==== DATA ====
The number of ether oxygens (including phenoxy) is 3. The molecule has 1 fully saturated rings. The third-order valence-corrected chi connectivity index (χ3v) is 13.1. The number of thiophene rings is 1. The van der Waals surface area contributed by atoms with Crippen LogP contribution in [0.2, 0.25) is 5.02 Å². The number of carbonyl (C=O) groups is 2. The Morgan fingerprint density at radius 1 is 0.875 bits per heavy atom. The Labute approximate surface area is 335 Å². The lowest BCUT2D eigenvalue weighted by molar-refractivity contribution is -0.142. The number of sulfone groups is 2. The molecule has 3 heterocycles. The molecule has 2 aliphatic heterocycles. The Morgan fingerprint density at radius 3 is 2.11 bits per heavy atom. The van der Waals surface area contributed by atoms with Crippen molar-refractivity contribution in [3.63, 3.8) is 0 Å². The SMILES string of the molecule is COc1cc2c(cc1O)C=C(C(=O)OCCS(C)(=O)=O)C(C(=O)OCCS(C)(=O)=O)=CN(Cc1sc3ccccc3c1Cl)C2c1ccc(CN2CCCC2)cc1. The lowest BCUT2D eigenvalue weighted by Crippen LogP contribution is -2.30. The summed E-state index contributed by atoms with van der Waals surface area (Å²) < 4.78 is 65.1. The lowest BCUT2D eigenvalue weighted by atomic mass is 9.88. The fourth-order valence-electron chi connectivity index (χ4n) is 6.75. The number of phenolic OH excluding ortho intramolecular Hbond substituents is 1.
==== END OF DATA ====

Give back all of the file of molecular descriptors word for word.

The number of ether oxygens (including phenoxy) is 3. The molecule has 1 fully saturated rings. The third-order valence-corrected chi connectivity index (χ3v) is 13.1. The number of thiophene rings is 1. The van der Waals surface area contributed by atoms with Crippen LogP contribution in [0.2, 0.25) is 5.02 Å². The number of carbonyl (C=O) groups is 2. The Morgan fingerprint density at radius 1 is 0.875 bits per heavy atom. The Labute approximate surface area is 335 Å². The lowest BCUT2D eigenvalue weighted by molar-refractivity contribution is -0.142. The number of sulfone groups is 2. The molecule has 3 heterocycles. The molecule has 2 aliphatic heterocycles. The Morgan fingerprint density at radius 3 is 2.11 bits per heavy atom. The van der Waals surface area contributed by atoms with Crippen molar-refractivity contribution in [3.63, 3.8) is 0 Å². The SMILES string of the molecule is COc1cc2c(cc1O)C=C(C(=O)OCCS(C)(=O)=O)C(C(=O)OCCS(C)(=O)=O)=CN(Cc1sc3ccccc3c1Cl)C2c1ccc(CN2CCCC2)cc1. The lowest BCUT2D eigenvalue weighted by Crippen LogP contribution is -2.30. The summed E-state index contributed by atoms with van der Waals surface area (Å²) < 4.78 is 65.1. The lowest BCUT2D eigenvalue weighted by atomic mass is 9.88. The fourth-order valence-electron chi connectivity index (χ4n) is 6.75. The number of phenolic OH excluding ortho intramolecular Hbond substituents is 1.